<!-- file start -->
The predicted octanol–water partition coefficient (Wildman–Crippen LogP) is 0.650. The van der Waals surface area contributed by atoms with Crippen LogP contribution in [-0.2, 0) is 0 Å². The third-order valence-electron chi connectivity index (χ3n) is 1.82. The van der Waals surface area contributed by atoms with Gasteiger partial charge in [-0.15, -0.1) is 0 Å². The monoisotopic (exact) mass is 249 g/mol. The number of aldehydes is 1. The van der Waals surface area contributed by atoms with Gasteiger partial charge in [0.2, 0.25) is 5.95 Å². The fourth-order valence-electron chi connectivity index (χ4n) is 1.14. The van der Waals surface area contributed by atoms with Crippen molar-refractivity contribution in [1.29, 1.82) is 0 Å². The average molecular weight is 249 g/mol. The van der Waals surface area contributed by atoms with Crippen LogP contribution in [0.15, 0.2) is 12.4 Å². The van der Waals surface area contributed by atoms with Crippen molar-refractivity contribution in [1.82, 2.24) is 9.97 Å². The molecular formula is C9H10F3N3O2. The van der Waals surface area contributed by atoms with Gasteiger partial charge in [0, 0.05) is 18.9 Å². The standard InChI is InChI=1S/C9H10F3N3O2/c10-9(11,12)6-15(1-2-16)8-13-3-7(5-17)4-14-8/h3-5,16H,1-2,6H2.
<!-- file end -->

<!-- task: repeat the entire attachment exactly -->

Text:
The predicted octanol–water partition coefficient (Wildman–Crippen LogP) is 0.650. The van der Waals surface area contributed by atoms with Crippen LogP contribution in [-0.2, 0) is 0 Å². The third-order valence-electron chi connectivity index (χ3n) is 1.82. The van der Waals surface area contributed by atoms with Gasteiger partial charge in [-0.15, -0.1) is 0 Å². The monoisotopic (exact) mass is 249 g/mol. The number of aldehydes is 1. The van der Waals surface area contributed by atoms with Gasteiger partial charge in [0.2, 0.25) is 5.95 Å². The fourth-order valence-electron chi connectivity index (χ4n) is 1.14. The van der Waals surface area contributed by atoms with Crippen molar-refractivity contribution in [1.29, 1.82) is 0 Å². The average molecular weight is 249 g/mol. The van der Waals surface area contributed by atoms with Crippen LogP contribution in [0.15, 0.2) is 12.4 Å². The van der Waals surface area contributed by atoms with Crippen molar-refractivity contribution in [1.82, 2.24) is 9.97 Å². The molecular formula is C9H10F3N3O2. The van der Waals surface area contributed by atoms with Gasteiger partial charge in [0, 0.05) is 18.9 Å². The standard InChI is InChI=1S/C9H10F3N3O2/c10-9(11,12)6-15(1-2-16)8-13-3-7(5-17)4-14-8/h3-5,16H,1-2,6H2.